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Coronavirus office shutdowns cause secondary health concern; CDC buildings closed because of it

Coronavirus office shutdowns cause secondary health concern; CDC buildings closed because of it
Posted at 9:45 AM, Aug 07, 2020
and last updated 2020-08-07 11:45:54-04

As hundreds of thousands of workers were sent home, and office buildings evacuated over coronavirus concerns, the CDC is warning about a potential secondary health concern when they come back: Legionnaires disease.

The CDC should know, they are dealing with a Legionella bacteria discovery itself in some of their leased buildings in the Atlanta area. Several buildings are now closed because the bacteria was found in their water system, likely because of the prolonged shutdown.

"During the recent closures at our leased space in Atlanta, working through the General Services Administration (GSA), CDC directed the landlord to take protective actions," the CDC said in a statement to CNN.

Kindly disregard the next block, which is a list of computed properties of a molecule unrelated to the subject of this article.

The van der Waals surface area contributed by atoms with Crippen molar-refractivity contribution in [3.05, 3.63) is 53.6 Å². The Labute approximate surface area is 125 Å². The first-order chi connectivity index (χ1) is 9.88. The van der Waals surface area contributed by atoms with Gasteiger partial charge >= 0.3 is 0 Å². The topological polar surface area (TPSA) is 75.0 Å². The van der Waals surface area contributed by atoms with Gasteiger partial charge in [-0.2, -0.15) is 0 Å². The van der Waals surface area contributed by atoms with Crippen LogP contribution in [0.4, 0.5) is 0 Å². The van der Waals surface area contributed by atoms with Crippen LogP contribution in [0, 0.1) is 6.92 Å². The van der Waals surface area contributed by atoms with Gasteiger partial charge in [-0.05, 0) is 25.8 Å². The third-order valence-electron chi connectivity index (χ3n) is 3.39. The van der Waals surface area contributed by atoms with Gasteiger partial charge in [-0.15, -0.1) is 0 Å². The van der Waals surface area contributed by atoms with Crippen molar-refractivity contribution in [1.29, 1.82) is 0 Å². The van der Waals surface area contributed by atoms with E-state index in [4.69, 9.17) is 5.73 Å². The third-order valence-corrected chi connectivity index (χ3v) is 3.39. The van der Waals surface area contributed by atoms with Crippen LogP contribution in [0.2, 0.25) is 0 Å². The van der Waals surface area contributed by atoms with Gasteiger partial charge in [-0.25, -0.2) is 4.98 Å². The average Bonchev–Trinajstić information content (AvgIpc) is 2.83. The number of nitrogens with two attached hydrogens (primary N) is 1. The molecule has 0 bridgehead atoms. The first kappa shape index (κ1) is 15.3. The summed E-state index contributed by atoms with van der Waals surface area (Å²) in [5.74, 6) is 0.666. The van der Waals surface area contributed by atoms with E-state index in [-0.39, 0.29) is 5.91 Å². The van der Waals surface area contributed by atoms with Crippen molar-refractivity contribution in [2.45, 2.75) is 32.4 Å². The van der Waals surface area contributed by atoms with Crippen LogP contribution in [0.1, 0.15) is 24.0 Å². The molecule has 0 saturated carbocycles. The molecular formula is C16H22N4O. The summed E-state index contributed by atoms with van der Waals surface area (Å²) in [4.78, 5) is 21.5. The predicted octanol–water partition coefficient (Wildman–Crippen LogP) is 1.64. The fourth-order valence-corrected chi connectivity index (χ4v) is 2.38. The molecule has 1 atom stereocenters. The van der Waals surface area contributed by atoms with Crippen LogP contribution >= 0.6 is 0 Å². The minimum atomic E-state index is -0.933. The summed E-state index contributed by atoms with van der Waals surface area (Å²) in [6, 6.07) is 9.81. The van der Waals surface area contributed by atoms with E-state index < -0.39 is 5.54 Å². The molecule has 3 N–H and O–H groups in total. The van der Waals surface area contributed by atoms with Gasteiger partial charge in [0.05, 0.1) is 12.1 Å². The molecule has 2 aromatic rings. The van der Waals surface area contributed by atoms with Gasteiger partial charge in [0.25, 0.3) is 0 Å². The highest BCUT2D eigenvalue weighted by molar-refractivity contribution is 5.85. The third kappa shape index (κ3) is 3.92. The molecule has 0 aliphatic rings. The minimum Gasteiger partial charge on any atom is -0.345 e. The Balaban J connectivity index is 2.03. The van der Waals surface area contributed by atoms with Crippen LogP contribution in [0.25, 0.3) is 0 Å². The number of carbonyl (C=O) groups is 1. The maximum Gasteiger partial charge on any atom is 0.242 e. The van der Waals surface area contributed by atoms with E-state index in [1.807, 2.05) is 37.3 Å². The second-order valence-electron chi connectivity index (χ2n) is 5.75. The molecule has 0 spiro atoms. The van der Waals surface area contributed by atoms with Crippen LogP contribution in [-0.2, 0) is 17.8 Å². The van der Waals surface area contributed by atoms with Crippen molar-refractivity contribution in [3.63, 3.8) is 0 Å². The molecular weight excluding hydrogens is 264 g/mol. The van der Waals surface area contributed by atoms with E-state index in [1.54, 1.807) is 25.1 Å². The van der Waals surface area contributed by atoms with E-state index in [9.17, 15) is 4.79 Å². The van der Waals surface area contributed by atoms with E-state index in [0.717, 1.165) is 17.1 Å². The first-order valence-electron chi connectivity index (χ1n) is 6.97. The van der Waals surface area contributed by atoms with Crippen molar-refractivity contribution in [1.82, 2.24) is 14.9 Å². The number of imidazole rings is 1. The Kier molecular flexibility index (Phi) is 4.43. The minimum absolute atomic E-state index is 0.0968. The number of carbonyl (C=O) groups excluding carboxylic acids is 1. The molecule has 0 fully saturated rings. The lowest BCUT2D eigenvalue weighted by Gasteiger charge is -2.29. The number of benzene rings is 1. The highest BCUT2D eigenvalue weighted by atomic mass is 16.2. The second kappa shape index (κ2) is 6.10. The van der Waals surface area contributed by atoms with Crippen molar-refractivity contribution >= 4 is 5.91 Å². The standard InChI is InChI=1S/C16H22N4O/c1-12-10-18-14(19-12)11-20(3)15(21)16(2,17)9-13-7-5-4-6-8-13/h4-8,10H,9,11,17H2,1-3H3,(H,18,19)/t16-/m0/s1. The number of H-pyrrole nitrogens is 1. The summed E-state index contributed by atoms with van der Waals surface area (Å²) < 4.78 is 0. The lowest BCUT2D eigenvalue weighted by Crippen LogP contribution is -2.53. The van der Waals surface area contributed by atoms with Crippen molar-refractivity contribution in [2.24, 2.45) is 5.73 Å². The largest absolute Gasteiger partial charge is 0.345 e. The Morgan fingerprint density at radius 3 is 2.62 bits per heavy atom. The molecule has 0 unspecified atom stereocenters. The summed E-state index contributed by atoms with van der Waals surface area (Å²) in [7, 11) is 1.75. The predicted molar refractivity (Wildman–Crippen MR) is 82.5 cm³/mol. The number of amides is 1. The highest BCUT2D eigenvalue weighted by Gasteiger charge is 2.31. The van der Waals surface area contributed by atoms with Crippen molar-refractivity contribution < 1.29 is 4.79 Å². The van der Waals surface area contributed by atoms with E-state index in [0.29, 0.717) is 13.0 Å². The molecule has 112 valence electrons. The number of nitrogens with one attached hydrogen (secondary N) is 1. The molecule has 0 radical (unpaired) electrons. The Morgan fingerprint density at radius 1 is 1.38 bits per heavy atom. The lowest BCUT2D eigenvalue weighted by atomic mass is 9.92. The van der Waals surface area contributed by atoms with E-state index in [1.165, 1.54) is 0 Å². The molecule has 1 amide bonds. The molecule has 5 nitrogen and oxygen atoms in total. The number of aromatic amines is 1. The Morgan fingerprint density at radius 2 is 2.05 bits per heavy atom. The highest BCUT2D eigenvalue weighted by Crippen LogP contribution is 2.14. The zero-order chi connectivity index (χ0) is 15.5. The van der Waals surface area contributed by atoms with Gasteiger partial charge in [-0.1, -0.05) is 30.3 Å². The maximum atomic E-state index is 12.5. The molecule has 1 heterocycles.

"Despite their best efforts, CDC has been notified that Legionella, which can cause Legionnaires' Disease, is present in a cooling tower as well as in some water sources in the buildings. Out of an abundance of caution, we have closed these buildings until successful remediation is complete."

The bacteria grows in warm or stagnant water, which is why there is concern as office buildings and restaurants sit abandoned during the pandemic. The bacteria is common in water, and is usually only a problem when the water becomes aerosolized and people breath it in; common sources are showers and water fountains. Legionella bacteria can cause deadly pneumonia.

Last year, the CDC reports, 4,294 cases were reported. So far this year, 1,813 cases have been reported.

It’s not known if the pandemic-caused shutdowns will worsen the problem or improve it; people are not gathering in hotels, offices or factory buildings as much, however thousands of miles of pipes in buildings are sitting empty and stagnating in the warm summer months.

"There is currently no nationwide surveillance of water systems for Legionella disease," Chris Edens, an epidemiologist on CDC's Legionella team, told CNN. He said state health departments that normally monitor and report cases of Legionella infection are tied up dealing with coronavirus.

To reduce the likelihood of the bacteria growing in pipes, keep cold water cold and hot water hot; Legionella bacteria grows between 80° and 120° Fahrenheit.

The CDC has recommendations on their website for building owners reopening after a prolonged shutdown.